Quality initiative related to transitions of care were associated with lower rehospitalization rates, but not with reductions of rehospitalizations as a percentage of hospital discharges, which is the more frequently used measure, a study found.
Researchers examined results of 14 intervention communities and 50 comparison communities from before (2006-2008) and during (2009-2010) implementing the quality initiatives.
Results appeared online Jan. 22 at JAMA.
The researchers found that the 14 intervention communities had an average reduction of 5.70% in rehospitalizations per 1,000 and of 5.74% in hospitalizations per 1,000 for fee-for-service Medicare beneficiaries over the 2-year intervention period. During the same period, the 50 comparison communities had a 2.05% mean reduction in rehospitalizations and a 3.17% mean reduction in hospitalizations.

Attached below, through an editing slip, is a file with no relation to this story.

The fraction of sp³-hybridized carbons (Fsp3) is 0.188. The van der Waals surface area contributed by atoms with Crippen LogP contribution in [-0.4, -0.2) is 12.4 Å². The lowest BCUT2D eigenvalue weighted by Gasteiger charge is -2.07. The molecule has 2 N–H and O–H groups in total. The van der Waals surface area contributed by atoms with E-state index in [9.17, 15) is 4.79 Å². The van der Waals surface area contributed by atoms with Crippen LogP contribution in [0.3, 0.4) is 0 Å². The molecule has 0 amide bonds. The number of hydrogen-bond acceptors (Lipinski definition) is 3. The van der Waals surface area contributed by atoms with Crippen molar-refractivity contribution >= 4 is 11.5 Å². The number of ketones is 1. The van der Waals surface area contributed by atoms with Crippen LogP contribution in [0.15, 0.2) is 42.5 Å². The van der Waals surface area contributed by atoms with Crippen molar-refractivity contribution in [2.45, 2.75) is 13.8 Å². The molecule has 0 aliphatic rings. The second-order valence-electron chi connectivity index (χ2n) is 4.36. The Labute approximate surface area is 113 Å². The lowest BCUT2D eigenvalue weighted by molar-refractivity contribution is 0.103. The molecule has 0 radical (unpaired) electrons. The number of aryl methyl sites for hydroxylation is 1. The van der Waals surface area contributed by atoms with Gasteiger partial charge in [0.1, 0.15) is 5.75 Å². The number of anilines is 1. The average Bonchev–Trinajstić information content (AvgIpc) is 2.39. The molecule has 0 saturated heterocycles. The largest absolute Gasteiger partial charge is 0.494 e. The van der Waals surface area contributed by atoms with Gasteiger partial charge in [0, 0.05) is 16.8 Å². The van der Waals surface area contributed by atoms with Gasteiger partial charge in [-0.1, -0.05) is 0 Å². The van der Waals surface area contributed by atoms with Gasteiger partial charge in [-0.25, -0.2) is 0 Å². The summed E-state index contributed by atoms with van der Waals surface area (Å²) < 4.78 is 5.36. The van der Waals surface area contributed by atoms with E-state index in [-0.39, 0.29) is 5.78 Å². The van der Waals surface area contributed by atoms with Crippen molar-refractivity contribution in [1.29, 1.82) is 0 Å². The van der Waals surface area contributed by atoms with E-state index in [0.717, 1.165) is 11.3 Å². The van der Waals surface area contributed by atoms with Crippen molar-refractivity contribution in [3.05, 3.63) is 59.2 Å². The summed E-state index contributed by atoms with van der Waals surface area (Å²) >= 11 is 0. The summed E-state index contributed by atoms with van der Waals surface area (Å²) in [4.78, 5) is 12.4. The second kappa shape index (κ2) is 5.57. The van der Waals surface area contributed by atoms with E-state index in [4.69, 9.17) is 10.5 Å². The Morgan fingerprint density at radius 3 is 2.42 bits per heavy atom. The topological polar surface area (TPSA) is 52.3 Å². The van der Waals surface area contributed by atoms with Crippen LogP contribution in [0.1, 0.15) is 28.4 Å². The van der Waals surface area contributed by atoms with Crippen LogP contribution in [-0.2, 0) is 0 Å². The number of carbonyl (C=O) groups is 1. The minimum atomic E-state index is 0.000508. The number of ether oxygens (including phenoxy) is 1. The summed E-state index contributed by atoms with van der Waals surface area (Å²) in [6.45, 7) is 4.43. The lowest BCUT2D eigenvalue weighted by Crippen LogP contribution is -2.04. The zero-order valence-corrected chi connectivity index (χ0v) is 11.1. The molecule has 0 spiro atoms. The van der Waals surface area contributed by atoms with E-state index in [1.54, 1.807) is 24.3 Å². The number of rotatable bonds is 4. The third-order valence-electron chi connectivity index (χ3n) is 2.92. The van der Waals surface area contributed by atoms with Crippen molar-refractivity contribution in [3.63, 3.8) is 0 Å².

Researchers noted that rehospitalizations as a percentage of hospital discharges did not change during the study period, with a difference of 0.06% in the intervention communities and -0.16% in the comparison communities.
And editorial summarized this and two other related studies, and noted that hospitalists, emergency physicians and others have long seen patient care become spread among an increasing number of subspecialists.
"This has likely been driven, at least in part, by the marked expansion in the number of subspecialists, who now outnumber primary care physicians by about 2 to 1," they wrote. "Medicare beneficiaries and their families must navigate seeing a median [midpoint] of 2 primary care physicians and 5 specialists during a 2-year period, and about one-third change their assigned physician from one year to another. This fragmentation escalates as patients approach the end of their lives with numerous physicians involved in a patient's care."